The CITEL Working Group on Legal Matters currently has a project underway to identify differences in the administrative procedures of member states.

The "Guidelines on value-added services in the Americas" have been approved and work is now proceeding to draft an inter-American convention for implementation of these guidelines.

Guidelines have also been adopted to promote greater consistency among member states in their approach to certification procedures for telecommunications equipment. Implementation of these guidelines is continuing, with a view to harmonizing certification procedures throughout the Americas. An important aspect of this work has been to encourage member states to give serious consideration to the Memorandum of Understanding, sponsored by the ITU, on implementation of mobile personal communication services.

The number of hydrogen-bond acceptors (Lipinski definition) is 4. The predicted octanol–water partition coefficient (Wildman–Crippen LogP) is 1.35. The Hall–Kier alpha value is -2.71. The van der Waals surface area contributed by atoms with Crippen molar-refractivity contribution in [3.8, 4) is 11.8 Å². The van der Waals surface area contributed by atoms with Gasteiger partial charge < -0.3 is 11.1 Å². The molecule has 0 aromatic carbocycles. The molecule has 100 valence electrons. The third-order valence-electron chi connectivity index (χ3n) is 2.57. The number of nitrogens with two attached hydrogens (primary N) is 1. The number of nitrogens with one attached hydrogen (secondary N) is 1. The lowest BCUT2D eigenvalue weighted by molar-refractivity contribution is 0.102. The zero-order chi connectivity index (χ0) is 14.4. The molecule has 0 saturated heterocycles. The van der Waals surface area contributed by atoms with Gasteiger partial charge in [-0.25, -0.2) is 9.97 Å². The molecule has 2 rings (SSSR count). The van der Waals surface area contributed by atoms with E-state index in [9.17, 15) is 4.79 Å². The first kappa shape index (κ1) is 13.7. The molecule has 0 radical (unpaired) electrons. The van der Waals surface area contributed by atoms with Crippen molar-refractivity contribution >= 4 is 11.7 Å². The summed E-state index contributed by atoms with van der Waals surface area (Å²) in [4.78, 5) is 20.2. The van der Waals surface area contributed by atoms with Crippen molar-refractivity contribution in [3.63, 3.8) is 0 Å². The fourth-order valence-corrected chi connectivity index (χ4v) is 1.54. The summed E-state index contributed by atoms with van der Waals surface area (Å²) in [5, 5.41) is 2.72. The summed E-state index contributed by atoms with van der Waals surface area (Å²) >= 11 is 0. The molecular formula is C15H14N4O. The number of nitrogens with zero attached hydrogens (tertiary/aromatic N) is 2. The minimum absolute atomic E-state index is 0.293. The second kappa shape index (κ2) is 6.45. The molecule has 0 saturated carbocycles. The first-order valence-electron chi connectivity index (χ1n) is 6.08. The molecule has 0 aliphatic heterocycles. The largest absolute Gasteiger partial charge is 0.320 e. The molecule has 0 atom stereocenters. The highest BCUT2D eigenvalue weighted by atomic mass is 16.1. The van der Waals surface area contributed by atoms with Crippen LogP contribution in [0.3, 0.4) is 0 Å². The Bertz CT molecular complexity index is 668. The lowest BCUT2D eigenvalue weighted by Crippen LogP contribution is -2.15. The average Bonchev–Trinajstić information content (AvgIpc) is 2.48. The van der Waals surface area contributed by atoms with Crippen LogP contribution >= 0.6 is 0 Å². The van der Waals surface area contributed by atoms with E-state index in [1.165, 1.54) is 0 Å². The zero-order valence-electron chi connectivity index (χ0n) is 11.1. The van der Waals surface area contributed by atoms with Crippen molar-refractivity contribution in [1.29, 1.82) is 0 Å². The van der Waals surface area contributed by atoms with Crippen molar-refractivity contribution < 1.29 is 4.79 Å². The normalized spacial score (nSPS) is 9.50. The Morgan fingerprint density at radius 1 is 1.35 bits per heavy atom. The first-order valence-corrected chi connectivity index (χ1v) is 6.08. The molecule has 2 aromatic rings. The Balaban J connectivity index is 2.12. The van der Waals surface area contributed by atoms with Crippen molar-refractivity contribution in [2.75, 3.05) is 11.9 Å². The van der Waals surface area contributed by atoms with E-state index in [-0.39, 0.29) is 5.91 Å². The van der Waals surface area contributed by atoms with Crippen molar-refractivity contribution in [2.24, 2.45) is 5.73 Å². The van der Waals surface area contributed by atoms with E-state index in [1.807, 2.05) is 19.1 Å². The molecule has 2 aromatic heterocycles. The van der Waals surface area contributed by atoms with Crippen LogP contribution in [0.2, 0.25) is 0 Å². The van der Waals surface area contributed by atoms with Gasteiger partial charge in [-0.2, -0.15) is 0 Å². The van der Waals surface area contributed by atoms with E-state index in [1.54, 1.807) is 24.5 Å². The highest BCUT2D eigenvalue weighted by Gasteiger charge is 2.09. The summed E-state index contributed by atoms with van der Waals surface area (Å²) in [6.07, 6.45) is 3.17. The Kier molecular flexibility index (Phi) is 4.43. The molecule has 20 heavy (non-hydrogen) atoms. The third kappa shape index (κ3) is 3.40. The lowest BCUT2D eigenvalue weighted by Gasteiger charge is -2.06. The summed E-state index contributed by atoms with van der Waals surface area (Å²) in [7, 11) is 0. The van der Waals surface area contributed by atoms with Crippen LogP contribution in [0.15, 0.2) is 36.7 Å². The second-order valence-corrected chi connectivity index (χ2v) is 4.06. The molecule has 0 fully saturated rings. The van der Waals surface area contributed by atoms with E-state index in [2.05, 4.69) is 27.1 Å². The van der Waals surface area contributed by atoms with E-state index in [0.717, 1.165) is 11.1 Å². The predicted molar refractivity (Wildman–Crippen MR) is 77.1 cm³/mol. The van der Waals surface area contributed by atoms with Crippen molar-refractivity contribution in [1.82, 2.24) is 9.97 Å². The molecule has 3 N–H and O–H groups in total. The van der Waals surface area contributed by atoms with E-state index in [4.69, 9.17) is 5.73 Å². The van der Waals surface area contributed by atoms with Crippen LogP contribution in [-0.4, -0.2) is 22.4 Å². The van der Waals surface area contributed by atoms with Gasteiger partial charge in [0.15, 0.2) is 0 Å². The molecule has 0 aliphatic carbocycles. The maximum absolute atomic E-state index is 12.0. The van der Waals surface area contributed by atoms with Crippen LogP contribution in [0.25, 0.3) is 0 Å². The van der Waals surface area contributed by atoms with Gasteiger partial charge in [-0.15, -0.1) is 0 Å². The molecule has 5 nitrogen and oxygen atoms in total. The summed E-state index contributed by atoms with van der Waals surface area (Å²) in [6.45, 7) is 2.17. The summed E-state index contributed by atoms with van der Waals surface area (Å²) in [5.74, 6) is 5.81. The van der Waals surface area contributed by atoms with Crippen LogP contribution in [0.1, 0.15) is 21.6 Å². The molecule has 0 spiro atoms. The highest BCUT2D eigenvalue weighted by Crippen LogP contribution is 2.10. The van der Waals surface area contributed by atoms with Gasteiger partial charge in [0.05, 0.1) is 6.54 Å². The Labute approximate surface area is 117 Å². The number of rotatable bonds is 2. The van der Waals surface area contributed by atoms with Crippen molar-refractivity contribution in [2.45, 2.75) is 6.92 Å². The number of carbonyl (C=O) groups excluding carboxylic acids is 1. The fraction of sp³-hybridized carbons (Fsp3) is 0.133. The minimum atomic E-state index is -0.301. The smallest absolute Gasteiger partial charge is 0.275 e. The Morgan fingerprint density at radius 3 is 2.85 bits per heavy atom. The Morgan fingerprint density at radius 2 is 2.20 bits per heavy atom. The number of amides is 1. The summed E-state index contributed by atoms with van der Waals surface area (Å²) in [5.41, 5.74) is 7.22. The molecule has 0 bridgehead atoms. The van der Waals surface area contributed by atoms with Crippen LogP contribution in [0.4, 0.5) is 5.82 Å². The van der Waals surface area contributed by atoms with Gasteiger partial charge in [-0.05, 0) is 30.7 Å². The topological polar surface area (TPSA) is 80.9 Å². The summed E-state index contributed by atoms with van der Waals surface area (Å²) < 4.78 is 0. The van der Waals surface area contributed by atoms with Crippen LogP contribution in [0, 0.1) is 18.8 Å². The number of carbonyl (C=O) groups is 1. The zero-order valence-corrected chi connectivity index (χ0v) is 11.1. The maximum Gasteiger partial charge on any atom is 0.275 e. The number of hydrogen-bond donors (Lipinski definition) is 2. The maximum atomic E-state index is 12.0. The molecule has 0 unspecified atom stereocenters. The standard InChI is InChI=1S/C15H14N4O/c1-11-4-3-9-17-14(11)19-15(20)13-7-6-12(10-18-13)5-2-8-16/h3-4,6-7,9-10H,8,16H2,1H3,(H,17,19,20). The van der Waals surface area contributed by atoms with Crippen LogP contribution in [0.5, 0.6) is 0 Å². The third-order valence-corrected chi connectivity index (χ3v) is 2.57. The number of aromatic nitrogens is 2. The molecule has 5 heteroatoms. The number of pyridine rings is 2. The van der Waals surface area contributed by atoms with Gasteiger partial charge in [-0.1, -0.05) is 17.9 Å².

An Ad-Hoc Group has been set up to examine alternative methods for establishing international distribution rates for telecommunications services.

With respect to the guidelines for provision of value added network services, it should be noted that CITEL has drawn up standards that will help to introduce new technologies in the region, so as to take advantage of economies of scale. The documents produced to date are: "Personal communications services on Band 2 GHz (PCS)", "Signaling System No. 7 (SS7)", and "Narrow-band integrated service digital networks and intelligent networks". Similarly, CITEL is working with the ITU to compile information for a database on the allocation of frequencies (spectrum use) within the region. This database will be of great use for multilateral agreements on the assignment and management of the frequency spectrum, and for the introduction of new services.